Q&A with Lobbyist Greg Mitchell

Q:How did you become involved in the prison reform bill that was just passed by the House of Representatives?
A:In 2010 I was contacted by Herman Friedman and Zvi Boyarsky. They said they were interested in facilitating federal prison reform that would allow inmates to return to their families more quickly. Pat Nolan, who at the time was with Prison Fellowship Ministries, had recommended me as someone who could help them. After they contacted me, I started doing research to assess what was possible, because I didn’t want to commit myself to something that was impossible.

Q:What kind of experience did you have that would cause you to be recommended for help with this type of legislation?
A:I worked on the Second Chance Act from 2004 until the bill was passed into law in 2008. That was a major piece of criminal justice reform legislation, which President George W. Bush signed into law in April 2008. I worked in partnership with Pat Nolan and a few others to get that bill through the legislative process, getting it passed in both Houses and then signed by the President. I think that’s why Pat referred me to Zvi and Herman.

Q:Could you explain the Second Chance Act in short?
A:The Second Chance Act was focused on prisoner reentry into society, and the things we should do to maximize an inmate’s chances of success. It increased the amount of federal support through grants so that state and local correctional facilities would partner with providers to deliver prisoner reentry programs, helping them with things like job training and housing so they could make a living and not to have to revert to crime. The original design of the Act was for it to be a temporary grant program, which is why Republicans in the Senate didn’t want to support its reauthorization three years later. They understood that the grants were only meant to be temporary to help the programs get started, after which the states would maintain them on their own.

Q:Getting back to the First Step Act, which thanks to your efforts was passed by the House of Representatives and is currently awaiting approval by the Senate, how significant do you believe it is?
A:There’s a difference of opinion. Some people minimize it and say that no real reform will result. But I disagree, and so do many other proponents of the bill.

Q:What do you think is the most important change it will bring about?
A:The cornerstone is the risks and needs assessment system, which paved the way for the time credits that Herman and Zvi were looking for. In other words, once there’s a system in place to identify what each prisoner needs, he can then be assigned to programming and/or productive activities that would reduce his risk of reoffending. After that’s in place, there can also be other incentives, allowing inmates to earn credit towards home confinement or time in pre-release custody, thereby allowing them to be reunited with their families much sooner. Those are the two most important changes.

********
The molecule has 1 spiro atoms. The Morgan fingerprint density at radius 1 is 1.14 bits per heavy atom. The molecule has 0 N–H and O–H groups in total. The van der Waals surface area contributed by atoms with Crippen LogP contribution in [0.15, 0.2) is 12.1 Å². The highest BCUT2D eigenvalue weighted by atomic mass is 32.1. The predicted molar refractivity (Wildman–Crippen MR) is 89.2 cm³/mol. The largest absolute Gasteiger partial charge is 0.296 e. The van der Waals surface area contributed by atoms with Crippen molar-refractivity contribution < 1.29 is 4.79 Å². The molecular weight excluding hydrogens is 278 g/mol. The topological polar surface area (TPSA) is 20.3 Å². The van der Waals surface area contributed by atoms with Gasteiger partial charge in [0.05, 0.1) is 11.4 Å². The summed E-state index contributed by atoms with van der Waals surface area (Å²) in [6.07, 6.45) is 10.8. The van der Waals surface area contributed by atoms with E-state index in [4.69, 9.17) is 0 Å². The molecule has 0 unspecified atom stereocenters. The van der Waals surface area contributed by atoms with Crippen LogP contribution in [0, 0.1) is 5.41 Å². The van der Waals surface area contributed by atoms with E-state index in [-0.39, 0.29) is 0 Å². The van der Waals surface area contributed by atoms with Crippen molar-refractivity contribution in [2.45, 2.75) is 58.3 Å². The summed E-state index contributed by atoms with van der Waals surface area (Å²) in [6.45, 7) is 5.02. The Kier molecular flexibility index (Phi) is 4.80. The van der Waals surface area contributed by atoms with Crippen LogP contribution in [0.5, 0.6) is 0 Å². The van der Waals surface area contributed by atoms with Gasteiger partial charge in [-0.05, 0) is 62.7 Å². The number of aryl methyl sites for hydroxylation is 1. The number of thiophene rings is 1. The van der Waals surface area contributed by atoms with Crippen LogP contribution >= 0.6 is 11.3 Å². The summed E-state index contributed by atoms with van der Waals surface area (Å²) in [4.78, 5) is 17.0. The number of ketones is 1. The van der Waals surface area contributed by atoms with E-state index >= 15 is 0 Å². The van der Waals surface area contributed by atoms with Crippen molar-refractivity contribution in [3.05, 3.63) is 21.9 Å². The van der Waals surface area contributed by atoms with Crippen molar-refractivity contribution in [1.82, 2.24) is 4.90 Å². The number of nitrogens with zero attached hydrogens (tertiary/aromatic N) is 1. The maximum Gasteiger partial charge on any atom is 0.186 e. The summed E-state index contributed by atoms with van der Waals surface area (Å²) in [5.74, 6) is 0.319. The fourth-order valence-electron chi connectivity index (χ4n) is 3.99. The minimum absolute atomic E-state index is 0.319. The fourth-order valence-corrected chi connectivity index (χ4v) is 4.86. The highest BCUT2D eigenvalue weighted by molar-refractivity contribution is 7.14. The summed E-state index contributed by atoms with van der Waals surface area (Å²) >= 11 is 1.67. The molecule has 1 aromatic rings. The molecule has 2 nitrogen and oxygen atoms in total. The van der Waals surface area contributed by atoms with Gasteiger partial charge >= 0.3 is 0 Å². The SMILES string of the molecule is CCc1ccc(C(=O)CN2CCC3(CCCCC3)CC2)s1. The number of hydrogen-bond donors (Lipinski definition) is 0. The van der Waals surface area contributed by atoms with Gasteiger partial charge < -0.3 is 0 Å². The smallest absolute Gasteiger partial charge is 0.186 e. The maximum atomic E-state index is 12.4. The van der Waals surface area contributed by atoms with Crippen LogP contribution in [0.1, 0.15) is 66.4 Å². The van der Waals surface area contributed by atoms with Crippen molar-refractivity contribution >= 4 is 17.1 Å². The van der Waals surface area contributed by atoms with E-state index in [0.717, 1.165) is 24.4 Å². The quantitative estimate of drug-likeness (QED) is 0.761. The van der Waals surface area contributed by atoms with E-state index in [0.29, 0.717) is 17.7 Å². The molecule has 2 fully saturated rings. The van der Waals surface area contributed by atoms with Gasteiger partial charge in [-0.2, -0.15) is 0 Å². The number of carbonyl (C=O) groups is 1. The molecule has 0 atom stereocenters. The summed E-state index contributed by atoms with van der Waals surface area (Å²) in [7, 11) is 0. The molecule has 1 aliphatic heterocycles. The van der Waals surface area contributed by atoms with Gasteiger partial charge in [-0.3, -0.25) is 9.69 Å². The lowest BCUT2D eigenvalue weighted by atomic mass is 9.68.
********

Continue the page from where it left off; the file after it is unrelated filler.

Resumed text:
Q:By giving prisoners productive activities to engage in, you’re changing the entire prison experience.
A:Yes. The goal is that they should be productive every single day. They should never just sit around idle. The way it works if that a low-risk inmate can earn 15 days of credit for every 30 days of program attendance or productive activity. As soon as he has enough credits, equal to the rest of his sentence, he can then qualify for home confinement. The creative thing here is that he would still be in the custody of the Bureau of Prisons (BOP) while he’s at home being monitored and supervised, ideally by a probation officer.

Q:How about the issue of early home confinement for elderly inmates?
A:The next important change is the elderly prisoner pilot program, which was actually created by the Second Chance Act, but this bill would expand it and lower the qualifying age from 65 to 60. It would also reduce the amount of time needing to be served from 75% to 66%.
Then there’s the change in calculation of the “good conduct” credit. It was originally supposed to allow inmates to earn up to 54 days off their sentence per year, but the way the BOP calculated it actually resulted in only 47 days. This would ensure that they are eligible to receive the full 54 days. Those are the top four changes that I consider significant, although some would disagree with me on that.

Q:It sounds very technical. Did you have these things in mind when you began working on prison reform, or did they develop in the course of your work?
A:I didn’t start out with these ideas in mind. When I first spoke to Zvi and Herman, I explained to them that I had to determine how I could help them. We began with a survey and assessment phase on Capitol Hill. I started off with the Senate Judiciary Committee, and I also spoke with prison reform advocates on the other side to see what they felt could be done. The broad consensus was that the BOP would never allow prison reform to happen. It’s just too powerful, and they would immediately shut down any attempt to enact change. That’s why I also began my questions, “I hear that federal prison reform isn’t possible. But politically speaking, what kind of changes would be realistic?”


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